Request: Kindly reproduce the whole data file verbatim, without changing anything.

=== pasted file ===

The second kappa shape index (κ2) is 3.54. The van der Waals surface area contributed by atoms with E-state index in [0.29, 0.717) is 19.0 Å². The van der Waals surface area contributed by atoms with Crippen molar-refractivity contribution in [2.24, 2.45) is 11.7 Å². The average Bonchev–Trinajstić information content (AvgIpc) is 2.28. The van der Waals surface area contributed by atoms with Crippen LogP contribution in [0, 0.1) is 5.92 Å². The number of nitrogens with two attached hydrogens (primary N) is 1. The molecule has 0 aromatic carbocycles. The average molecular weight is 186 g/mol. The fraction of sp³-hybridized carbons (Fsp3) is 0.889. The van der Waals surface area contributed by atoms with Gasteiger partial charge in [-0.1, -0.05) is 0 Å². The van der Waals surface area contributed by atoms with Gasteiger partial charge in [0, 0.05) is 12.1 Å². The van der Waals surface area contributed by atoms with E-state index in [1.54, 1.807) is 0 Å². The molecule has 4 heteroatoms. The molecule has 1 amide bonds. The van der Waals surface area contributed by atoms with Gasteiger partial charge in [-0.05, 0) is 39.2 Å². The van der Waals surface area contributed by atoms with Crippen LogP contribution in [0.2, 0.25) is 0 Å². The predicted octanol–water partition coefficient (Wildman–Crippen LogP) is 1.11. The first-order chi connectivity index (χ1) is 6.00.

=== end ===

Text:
The second kappa shape index (κ2) is 3.54. The van der Waals surface area contributed by atoms with E-state index in [0.29, 0.717) is 19.0 Å². The van der Waals surface area contributed by atoms with Crippen molar-refractivity contribution in [2.24, 2.45) is 11.7 Å². The average Bonchev–Trinajstić information content (AvgIpc) is 2.28. The van der Waals surface area contributed by atoms with Crippen LogP contribution in [0, 0.1) is 5.92 Å². The number of nitrogens with two attached hydrogens (primary N) is 1. The molecule has 0 aromatic carbocycles. The average molecular weight is 186 g/mol. The fraction of sp³-hybridized carbons (Fsp3) is 0.889. The van der Waals surface area contributed by atoms with Gasteiger partial charge in [-0.1, -0.05) is 0 Å². The van der Waals surface area contributed by atoms with Gasteiger partial charge in [0, 0.05) is 12.1 Å². The van der Waals surface area contributed by atoms with E-state index in [1.54, 1.807) is 0 Å². The molecule has 4 heteroatoms. The molecule has 1 amide bonds. The van der Waals surface area contributed by atoms with Gasteiger partial charge in [-0.05, 0) is 39.2 Å². The van der Waals surface area contributed by atoms with Crippen LogP contribution in [0.2, 0.25) is 0 Å². The predicted octanol–water partition coefficient (Wildman–Crippen LogP) is 1.11. The first-order chi connectivity index (χ1) is 6.00.